Q: Where do you find daily inspiration?
This is always a tough question to answer. I believe that most designers are always busy, at some level of their mind, with finding inspiration. All you need to do is look around, and sense the world around you. I believe inspiration can come from many things: other artists, culture, festivals, music, film, books, and so on. I believe at least a part of inspiration is happening on an unconscious level, which is why it is so hard to pin down what inspires you. Sometimes you only realize after the fact that something did in fact inspire you, because with hindsight, you can see that there are similarities in some form or other. Inspiration can often be on a more abstract level as well: you see someone doing something really awesome, and just feel like, wow I wish I had thought of that. So cool!
Q: Do you enjoy listening to music while you work? What are you currently listening to?
Absolutely, most of the time I like upbeat and happy music. This can range from pop to rock to electronic music, but a lot of my playlist for work is filled with electro. At other times I can tune out to very calm music as well though. It really depends on your mood and the type of work involved: writing or concepting requires a different type of music for me than making illustrations. To be honest I feel quite privileged that I can listen to music all day if I want to – a lot of people who work in offices can only play music on their way to and from work!
Q: What's the last book that you read? How about a film?!
I’m currently reading Pandora’s Star by Peter F Hamilton, a science fiction book. And I just finished a very interesting and well-thought through book series by Kim Stanley Robinson about climate change (Forty Signs of Rain, Fifty Degrees Below, Sixty Days and Counting). Quite a daunting series, and, if you are following the news about climate change, it’s accurate and current in an almost scary way.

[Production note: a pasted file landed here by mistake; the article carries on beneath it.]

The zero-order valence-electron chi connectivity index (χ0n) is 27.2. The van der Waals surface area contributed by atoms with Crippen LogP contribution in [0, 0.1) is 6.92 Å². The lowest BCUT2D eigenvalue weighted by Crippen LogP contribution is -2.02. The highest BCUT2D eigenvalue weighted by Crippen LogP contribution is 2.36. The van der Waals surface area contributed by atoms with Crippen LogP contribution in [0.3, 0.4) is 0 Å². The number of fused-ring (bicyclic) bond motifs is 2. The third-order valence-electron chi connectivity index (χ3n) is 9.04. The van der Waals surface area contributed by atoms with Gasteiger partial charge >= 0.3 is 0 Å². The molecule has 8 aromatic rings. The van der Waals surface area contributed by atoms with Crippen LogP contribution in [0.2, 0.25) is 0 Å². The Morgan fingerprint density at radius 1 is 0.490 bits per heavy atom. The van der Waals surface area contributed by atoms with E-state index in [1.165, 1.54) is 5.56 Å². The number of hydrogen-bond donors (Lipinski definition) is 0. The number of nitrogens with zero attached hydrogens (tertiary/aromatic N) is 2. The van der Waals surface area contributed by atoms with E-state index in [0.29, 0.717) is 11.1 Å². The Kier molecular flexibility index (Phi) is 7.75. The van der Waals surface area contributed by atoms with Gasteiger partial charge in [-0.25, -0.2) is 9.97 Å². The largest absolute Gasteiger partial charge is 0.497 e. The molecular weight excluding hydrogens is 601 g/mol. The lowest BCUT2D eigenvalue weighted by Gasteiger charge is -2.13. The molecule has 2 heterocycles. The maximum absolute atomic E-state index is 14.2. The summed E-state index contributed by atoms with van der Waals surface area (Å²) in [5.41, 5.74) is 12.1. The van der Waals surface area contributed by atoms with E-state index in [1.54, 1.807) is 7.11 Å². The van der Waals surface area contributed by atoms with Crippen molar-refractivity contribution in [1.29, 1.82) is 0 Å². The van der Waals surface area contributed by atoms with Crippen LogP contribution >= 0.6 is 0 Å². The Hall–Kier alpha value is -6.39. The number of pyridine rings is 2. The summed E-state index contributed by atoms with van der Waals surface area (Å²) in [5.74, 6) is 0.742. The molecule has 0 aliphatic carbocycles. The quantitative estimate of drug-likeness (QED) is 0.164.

Q: When you close your eyes late at night, and imagine waking up and starting a new adventure: what is that adventure?
It would be a fantastic journey with my girl and son for a couple of months around the world!
Q: We're there any unique challenges that you discovered while working on this batch of illustrations for Montessorium?
Of course every job is different in the sense that the requirements, style and subject matter always have to fit the client. But at the same time, there are often a lot of similarities as well. A lot of my work is centered around trying to express (complex) ideas in a simple yet stylish manner. Even though the illustrations that are the result often look quite simple, it can take a lot of time to reach this simplicity. You wouldn’t believe how much time I can spend moving around a single line in order for it to ‘feel just right’…
Q: Lastly, can you tell us some more about your thoughts on Wittgenstein!?
Ha, you guys just had to ask this, didn’t you? :) Wittgenstein’s philosophical method is rather complex and really can’t be simplified or summarized – it’s essence is a sort of multi angled viewpoint of matters, so summarizing it as if you can see it from one viewpoint is really selling it short. But, something that struck me in relation to our project is the following: Wittgenstein sees language quite broadly, including signs, gestures, expressions and pictures. The way we use all sorts of things to communicate is what makes our language. So for kids it’s immensely important to not only learn (spoken) words, but also associate these with images, illustrations, photos, sounds and gestures. Learning what a ‘cow’ is in our culture, doesn’t stop with an actual cow. It’s also composed of all our uses of the word or image ‘cow’. So a photo of a cow is part of our culture’s concept, just as an illustration, references in songs, and so on. In that sense, the project we worked on, really teaches kids languages in a Wittgensteinian way.